- 25 . Like Cats And Dogs – Episode 24
- 26 . Like Cats And Dogs – Episode 25
- 27 . Like Cats And Dogs – Episode 26
- 28 . Like Cats And Dogs – Episode 27
- 29 . Like Cats And Dogs – Episode 28
- 30 . Like Cats And Dogs – Episode 29
- 31 . Like Cats And Dogs – Episode 30
Craig drove them home, but only after getting Imogen’s phone number and arranging to come to Little Dishforth again the following weekend. He was elated as he drove.
“She’s great! I can’t believe she’s not already spoken for. If I’d been you and spending all that time with her, Tim –”
“Thanks,” Cally put in with sarcasm from the back seat.
Craig met her eyes in the rear-view mirror.
“Sorry, I didn’t mean . . . I forgot.”
“Yeah, there’s a lot of that around just now,” she said sharply.
Tim felt her eyes boring into the back of his head and grimaced sideways at Craig. He knew he’d offended Cally in the pub, but Jack and Gavin had only stopped for a minute to tell him about Gavin’s new car. Gavin had had his eye on it when he’d been working at the kennels.
Back then, Tim had mentioned that one of his Army mates had one, so naturally Gavin had quizzed him about it. Now that Gavin had actually bought it, Tim had been interested to hear how he was finding it.
It was what he’d thought of as bloke talk, and it hadn’t crossed his mind to draw Cally into it, assuming she’d be bored rigid.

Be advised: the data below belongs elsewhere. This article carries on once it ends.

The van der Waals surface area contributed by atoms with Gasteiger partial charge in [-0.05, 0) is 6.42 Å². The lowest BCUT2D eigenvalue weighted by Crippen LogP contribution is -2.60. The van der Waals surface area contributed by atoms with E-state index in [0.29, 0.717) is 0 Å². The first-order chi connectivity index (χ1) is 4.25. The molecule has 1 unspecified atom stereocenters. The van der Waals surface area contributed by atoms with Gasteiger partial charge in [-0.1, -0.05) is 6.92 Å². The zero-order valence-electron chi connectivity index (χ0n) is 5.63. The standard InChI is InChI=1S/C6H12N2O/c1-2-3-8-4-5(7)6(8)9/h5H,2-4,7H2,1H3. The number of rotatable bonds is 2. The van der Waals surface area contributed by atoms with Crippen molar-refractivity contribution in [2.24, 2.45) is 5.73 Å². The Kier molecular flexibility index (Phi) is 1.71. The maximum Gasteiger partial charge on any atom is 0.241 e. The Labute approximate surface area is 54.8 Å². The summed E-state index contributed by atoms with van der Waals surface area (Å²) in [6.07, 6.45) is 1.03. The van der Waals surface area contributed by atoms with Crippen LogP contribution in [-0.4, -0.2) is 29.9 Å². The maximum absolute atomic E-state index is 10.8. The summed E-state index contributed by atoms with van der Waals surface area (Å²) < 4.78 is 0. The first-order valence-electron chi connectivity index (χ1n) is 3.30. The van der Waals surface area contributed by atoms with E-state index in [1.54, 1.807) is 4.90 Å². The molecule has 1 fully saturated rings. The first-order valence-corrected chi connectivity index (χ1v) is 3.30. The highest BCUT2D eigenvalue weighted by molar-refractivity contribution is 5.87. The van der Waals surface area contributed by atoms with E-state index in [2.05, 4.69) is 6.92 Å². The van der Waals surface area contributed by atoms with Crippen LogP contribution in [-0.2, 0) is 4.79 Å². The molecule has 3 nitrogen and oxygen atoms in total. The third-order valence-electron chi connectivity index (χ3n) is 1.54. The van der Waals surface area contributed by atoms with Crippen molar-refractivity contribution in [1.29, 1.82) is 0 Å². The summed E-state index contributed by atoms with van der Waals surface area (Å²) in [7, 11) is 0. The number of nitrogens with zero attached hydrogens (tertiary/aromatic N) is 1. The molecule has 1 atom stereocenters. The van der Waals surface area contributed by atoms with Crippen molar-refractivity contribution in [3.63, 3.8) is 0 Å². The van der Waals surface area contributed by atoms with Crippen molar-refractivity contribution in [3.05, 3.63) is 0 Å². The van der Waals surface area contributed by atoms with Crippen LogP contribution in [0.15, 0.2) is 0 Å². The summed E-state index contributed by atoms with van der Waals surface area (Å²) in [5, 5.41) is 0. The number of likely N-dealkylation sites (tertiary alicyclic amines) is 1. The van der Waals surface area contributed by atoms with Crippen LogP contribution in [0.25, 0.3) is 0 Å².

The rest of the journey to his place passed in a slightly tense silence.
It was because it was so quiet in the car that they were aware of the noise as they neared the Retreat. The sound of barking filled the evening, growing ever louder as they approached.
“What the –?”
“What a racket! Is it always like this?” Craig asked, pulling up on the drive.
Tim was already unclipping his seat belt and manoeuvring out of the car.
“No way. There’s something wrong.” In irritation he glanced up at the dark security lights. He should have mentioned to Gavin that they had blown just last night.
The yard was dark, but by the dim lights lining the roof of the dog pens, he could see a couple of animals running free inside the nearest wire run.
He tugged his keys out of his pocket.
“There are torches in the office!” he shouted to Craig. “The shelf by the door. Can you get them?” He threw him the bunch of keys, but it was Cally who caught them.
“I’ll get them. Craig, you go with Tim.”
“Wait, I’ll shine the car lights over that way,” Craig said, starting the engine again and turning the car slightly so that the headlights blazed over the wire enclosure.
Both men saw it at the same moment: a shadow darting across the beam of light.
“There’s someone there! Hey!” Tim yelled, and set off at a run, but he’d only gone a few paces before Craig streaked past him after the figure.
“Be careful!” Cally shouted, running up with a sturdy metal torch in each hand. She gave one to Tim, who’d had to stop as pain seared through his leg.
“Can you see anything, Cally?”
Both swung their torches in a wide arc, and the bright beam from Tim’s fell on Craig’s returning figure. He was puffing hard and bent over, hands on knees, to catch his breath.
“He’s gone.” He gasped. “A kid, I think. Seemed too small for a man. I think he was on his own. I didn’t see anyone else, did you? But the way he got away from me, I reckon he had a bike.”
The barking was still deafening. Tim went to the gate into the run and found the bolt had been prised out of the woodwork, leaving it splintered.
“That’ll need replacing,” he muttered distractedly.
He eased the gate open and squeezed through, careful not to let one of the loose dogs wandering about on the other side escape. He flicked a light switch and the run was flooded with bright white light.